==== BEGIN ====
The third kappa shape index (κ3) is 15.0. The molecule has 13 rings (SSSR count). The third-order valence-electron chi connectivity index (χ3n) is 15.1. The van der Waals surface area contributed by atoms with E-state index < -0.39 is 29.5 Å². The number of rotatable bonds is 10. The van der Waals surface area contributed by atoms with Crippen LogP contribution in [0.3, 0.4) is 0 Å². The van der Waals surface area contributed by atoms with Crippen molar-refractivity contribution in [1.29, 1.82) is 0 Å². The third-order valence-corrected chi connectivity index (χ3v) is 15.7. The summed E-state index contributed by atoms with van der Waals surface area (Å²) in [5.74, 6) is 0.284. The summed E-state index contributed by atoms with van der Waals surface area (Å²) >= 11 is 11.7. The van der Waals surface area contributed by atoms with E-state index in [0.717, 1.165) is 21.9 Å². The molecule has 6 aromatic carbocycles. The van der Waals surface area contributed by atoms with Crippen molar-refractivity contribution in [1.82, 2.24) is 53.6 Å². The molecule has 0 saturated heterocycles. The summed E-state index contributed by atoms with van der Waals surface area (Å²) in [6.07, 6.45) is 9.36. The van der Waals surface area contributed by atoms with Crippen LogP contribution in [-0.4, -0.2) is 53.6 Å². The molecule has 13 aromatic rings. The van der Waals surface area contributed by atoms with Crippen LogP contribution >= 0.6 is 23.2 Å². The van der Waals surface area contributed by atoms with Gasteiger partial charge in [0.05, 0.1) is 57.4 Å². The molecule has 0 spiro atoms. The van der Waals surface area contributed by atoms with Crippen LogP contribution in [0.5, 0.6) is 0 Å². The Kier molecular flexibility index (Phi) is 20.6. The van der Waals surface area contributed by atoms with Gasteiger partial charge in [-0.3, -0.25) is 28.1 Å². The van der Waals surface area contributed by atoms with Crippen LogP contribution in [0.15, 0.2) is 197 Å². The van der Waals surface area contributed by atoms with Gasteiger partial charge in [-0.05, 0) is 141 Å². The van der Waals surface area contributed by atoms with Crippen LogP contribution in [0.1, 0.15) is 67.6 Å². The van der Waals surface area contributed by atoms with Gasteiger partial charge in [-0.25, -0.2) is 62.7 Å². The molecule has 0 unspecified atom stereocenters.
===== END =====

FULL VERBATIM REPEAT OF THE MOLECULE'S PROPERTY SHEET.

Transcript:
The third kappa shape index (κ3) is 15.0. The molecule has 13 rings (SSSR count). The third-order valence-electron chi connectivity index (χ3n) is 15.1. The van der Waals surface area contributed by atoms with E-state index < -0.39 is 29.5 Å². The number of rotatable bonds is 10. The van der Waals surface area contributed by atoms with Crippen LogP contribution in [0.3, 0.4) is 0 Å². The van der Waals surface area contributed by atoms with Crippen molar-refractivity contribution in [1.29, 1.82) is 0 Å². The third-order valence-corrected chi connectivity index (χ3v) is 15.7. The summed E-state index contributed by atoms with van der Waals surface area (Å²) in [5.74, 6) is 0.284. The summed E-state index contributed by atoms with van der Waals surface area (Å²) >= 11 is 11.7. The van der Waals surface area contributed by atoms with E-state index in [0.717, 1.165) is 21.9 Å². The molecule has 6 aromatic carbocycles. The van der Waals surface area contributed by atoms with Crippen molar-refractivity contribution in [1.82, 2.24) is 53.6 Å². The molecule has 0 saturated heterocycles. The summed E-state index contributed by atoms with van der Waals surface area (Å²) in [6.07, 6.45) is 9.36. The van der Waals surface area contributed by atoms with Crippen LogP contribution in [-0.4, -0.2) is 53.6 Å². The molecule has 13 aromatic rings. The van der Waals surface area contributed by atoms with Crippen LogP contribution >= 0.6 is 23.2 Å². The van der Waals surface area contributed by atoms with Gasteiger partial charge in [0.05, 0.1) is 57.4 Å². The molecule has 0 spiro atoms. The van der Waals surface area contributed by atoms with Crippen LogP contribution in [0.5, 0.6) is 0 Å². The Kier molecular flexibility index (Phi) is 20.6. The van der Waals surface area contributed by atoms with Gasteiger partial charge in [-0.3, -0.25) is 28.1 Å². The van der Waals surface area contributed by atoms with Crippen LogP contribution in [0.15, 0.2) is 197 Å². The van der Waals surface area contributed by atoms with Gasteiger partial charge in [-0.05, 0) is 141 Å². The van der Waals surface area contributed by atoms with Crippen LogP contribution in [0.1, 0.15) is 67.6 Å². The van der Waals surface area contributed by atoms with Gasteiger partial charge in [-0.25, -0.2) is 62.7 Å². The molecule has 0 unspecified atom stereocenters.